Richard Burr's legacy: Old-school statesman or generic creature of Washington?
As North Carolina's senior senator heads into retirement, how will the state remember him?
The end of the biennium means a week full of farewells in both the General Assembly and the halls of Congress. North Carolina is saying goodbye to quite a few long-standing political figures this year, including Democratic U.S. Reps. David Price (30 years in Congress) and G.K. Butterfield (18 years).
On the Republican side, the biggest departure is unquestionable: U.S. Sen. Richard Burr. He announced after winning re-election in 2016 that he would not run again, opening the way for Senator-elect Ted Budd.
Among his colleagues in Washington, Burr is known as a congenial workhorse, forging deep relationships with politicians on both sides of the aisle and diving deep into the business of congressional committees.
Here in North Carolina, he’s hardly known at all. Over 28 years in office, he largely shepherded non-controversial bills through the committee process to become law. While generally well-liked on Capitol Hill, he was nearly invisible in his home state — even during campaign season.
So which will be his legacy: The old-school statesman, or a generic creature of Washington?
Below, we’ll outline the case that can be made for both interpretations.
In one interpretation of Richard Burr, he’s the model of statesmanship. Never flashy, Burr dove head-first into his work in Washington, prioritizing committee assignments and constituent services. He earned a reputation as a down-to-earth guy, best known for not wearing socks, bringing a bag lunch to work and driving a beat-up old Volkswagen Thing.
His Facebook page and Twitter feed haven't been updated in more than two years, though the press release page on his official website displays a steady stream of committee reports and strongly worded letters to government agencies he was tasked to oversee.
"Committees are where you roll up your sleeves and you get to work," he said in his farewell address this week. "It's where friendships are made, and where we work together to get results for the people who sent us here."
In the Senate, he slowly amassed respect and power — with the capstone being four years as chairman of the Senate Intelligence Committee. Along the way, Burr was a behind-the-scenes figure helping bring significant legislation to the floor for a vote. These include:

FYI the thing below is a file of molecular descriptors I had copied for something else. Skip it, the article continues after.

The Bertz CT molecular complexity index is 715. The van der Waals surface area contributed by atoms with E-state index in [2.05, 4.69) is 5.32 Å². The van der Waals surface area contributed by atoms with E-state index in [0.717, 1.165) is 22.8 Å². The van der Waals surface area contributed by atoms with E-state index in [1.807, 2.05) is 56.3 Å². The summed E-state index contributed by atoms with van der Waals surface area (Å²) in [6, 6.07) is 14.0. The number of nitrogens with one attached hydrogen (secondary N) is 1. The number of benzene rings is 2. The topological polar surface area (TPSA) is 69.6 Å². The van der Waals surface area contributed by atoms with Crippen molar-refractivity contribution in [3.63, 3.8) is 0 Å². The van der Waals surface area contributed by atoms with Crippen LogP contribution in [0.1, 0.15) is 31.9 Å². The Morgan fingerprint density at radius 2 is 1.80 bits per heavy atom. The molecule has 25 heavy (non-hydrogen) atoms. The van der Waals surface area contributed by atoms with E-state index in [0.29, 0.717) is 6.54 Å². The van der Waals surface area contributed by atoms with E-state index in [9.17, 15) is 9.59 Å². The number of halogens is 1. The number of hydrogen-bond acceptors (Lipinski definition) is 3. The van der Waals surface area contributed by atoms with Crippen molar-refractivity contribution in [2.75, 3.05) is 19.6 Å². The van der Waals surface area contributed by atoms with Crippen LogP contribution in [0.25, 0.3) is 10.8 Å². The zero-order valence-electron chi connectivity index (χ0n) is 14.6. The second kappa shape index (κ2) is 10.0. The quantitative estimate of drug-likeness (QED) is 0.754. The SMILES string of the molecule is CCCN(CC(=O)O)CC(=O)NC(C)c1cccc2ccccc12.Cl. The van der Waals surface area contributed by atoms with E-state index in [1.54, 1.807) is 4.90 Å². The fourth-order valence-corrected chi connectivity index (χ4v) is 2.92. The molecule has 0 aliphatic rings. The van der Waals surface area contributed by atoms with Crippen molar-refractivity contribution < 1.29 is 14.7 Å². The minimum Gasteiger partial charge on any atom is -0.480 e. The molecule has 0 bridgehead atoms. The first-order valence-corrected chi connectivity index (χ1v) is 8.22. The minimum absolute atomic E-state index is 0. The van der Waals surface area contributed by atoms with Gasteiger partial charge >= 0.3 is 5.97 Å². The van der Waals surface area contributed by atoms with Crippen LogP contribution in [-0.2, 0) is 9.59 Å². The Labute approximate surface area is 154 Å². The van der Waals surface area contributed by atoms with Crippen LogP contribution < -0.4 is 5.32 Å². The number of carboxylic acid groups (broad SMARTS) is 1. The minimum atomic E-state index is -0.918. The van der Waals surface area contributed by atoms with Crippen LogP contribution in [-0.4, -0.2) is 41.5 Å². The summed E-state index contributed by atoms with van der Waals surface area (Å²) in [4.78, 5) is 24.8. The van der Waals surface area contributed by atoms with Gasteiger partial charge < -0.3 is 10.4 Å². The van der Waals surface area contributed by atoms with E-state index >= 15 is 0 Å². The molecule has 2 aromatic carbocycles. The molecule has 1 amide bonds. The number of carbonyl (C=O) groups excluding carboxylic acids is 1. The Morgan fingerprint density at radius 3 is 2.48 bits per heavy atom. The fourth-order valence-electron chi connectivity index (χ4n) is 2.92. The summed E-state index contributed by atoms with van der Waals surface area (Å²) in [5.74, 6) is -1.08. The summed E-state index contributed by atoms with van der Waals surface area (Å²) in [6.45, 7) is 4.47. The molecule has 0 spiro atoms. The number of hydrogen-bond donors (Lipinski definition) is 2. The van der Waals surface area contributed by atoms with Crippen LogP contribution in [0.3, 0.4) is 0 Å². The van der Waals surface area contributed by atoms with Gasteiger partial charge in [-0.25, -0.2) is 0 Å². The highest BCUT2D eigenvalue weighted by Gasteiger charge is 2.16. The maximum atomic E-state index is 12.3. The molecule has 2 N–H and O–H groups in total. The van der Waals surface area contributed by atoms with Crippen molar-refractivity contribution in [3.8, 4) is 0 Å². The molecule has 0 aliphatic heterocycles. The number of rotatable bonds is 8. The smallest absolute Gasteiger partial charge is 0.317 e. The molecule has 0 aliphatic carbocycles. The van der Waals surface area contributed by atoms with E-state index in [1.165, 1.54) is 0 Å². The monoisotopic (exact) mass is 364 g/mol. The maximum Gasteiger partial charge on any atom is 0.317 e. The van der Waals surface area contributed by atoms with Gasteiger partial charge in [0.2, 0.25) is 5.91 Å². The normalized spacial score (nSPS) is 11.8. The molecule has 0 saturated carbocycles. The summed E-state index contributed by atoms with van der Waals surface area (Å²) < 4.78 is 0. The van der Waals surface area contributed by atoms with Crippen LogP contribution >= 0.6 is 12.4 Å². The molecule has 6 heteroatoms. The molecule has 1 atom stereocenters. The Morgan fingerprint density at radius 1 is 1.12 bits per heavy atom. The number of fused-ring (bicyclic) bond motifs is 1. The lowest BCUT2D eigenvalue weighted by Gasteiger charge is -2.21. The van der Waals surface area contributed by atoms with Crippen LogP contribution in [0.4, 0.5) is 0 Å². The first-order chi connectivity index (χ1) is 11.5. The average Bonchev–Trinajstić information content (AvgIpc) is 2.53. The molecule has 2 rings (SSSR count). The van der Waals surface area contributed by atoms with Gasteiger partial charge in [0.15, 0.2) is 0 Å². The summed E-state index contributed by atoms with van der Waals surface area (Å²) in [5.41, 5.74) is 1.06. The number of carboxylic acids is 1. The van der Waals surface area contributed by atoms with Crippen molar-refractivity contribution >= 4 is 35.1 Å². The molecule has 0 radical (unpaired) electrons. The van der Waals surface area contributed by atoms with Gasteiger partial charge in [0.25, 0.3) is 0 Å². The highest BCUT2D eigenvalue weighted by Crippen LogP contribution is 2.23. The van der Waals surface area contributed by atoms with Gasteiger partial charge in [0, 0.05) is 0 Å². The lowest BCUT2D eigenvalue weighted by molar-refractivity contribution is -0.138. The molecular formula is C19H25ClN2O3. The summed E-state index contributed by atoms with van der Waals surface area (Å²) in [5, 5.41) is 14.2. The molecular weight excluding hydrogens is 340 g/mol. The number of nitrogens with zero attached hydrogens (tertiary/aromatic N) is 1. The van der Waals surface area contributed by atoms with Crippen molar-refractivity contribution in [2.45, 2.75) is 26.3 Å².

ABLE Act of 2013, which created 529 savings accounts for people with disabilities.
Veterans' Access to Care through Choice, Accountability, and Transparency Act of 2014, which allowed veterans to see doctors outside of the VA system if they faced long wait times.
Food and Drug Administration Modernization Act, which sped up the approval of new pharmaceutical drugs.
Pandemic and All-Hazards Preparedness Act, which established government agencies to prepare for public health emergency response.
Throughout his Senate career, Burr prioritized relationships with both Democrats and Republicans. All of these bills were all passed with huge, bipartisan majorities.
Burr also kept North Carolina in mind, helping land 19 new VA medical facilities in the state.
Generic creature of Washington
Of course, Burr’s career in Washington can be read in a much less charitable way, as well. People who argue for congressional term limits basically have politicians like Burr in mind.
After losing his first Congressional race in 1992, Burr was swept into office in the Republican wave two years later, handily defeating a no-name Democrat to become a U.S. Representative from the 5th District. He never faced a serious challenge after that, beginning 28 unremarkable years in Washington. He often ran unopposed for his Hous seat, which he held for five terms.
When then-U.S. Sen. John Edwards relinquished his seat to join John Kerry’s presidential ticket, Burr entered the race for U.S. Senate in 2004, facing former White House chief of staff Erskine Bowles.
Burr prevailed largely by tying Bowles to former President Clinton and riding President George W. Bush’s coattails: Bush carried North Carolina by nearly 13 points, while Burr squeaked in by just 4.5.
After that, he was re-elected twice against fairly weak opposition. In 2010, Burr defeated Secretary of State Elaine Marshall in a Republican wave year. In 2016, he defeated Deborah Ross, at that time an obscure, out-of-office former state representative (she’s now a member of Congress, elected to the House in 2020).
In both races, Burr was known as a lazy campaigner — criticized especially in 2016 for putting an easy win at risk. You’ll find few television ads on the internet from any of his campaigns, but the only one I did says basically nothing.